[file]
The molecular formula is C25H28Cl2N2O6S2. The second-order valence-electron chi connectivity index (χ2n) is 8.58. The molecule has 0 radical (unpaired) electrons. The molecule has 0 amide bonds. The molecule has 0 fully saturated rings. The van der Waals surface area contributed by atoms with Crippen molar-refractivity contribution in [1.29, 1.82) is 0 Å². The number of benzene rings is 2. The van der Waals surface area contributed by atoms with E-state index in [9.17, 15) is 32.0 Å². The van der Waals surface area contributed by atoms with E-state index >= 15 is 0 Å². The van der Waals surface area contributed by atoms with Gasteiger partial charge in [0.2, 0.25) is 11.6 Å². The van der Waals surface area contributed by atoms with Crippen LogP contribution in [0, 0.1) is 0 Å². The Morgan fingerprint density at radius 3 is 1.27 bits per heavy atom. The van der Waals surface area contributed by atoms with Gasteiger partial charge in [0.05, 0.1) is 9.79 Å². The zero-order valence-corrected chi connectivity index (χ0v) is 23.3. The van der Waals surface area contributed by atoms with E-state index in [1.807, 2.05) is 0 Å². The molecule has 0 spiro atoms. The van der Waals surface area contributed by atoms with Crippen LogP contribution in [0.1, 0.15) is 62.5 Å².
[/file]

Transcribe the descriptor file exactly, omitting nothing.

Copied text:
The molecular formula is C25H28Cl2N2O6S2. The second-order valence-electron chi connectivity index (χ2n) is 8.58. The molecule has 0 radical (unpaired) electrons. The molecule has 0 amide bonds. The molecule has 0 fully saturated rings. The van der Waals surface area contributed by atoms with Crippen molar-refractivity contribution in [1.29, 1.82) is 0 Å². The number of benzene rings is 2. The van der Waals surface area contributed by atoms with E-state index in [9.17, 15) is 32.0 Å². The van der Waals surface area contributed by atoms with E-state index >= 15 is 0 Å². The van der Waals surface area contributed by atoms with Gasteiger partial charge in [0.2, 0.25) is 11.6 Å². The van der Waals surface area contributed by atoms with Crippen LogP contribution in [0, 0.1) is 0 Å². The Morgan fingerprint density at radius 3 is 1.27 bits per heavy atom. The van der Waals surface area contributed by atoms with Gasteiger partial charge in [0.05, 0.1) is 9.79 Å². The zero-order valence-corrected chi connectivity index (χ0v) is 23.3. The van der Waals surface area contributed by atoms with E-state index in [1.807, 2.05) is 0 Å². The molecule has 0 spiro atoms. The van der Waals surface area contributed by atoms with Crippen LogP contribution in [0.1, 0.15) is 62.5 Å².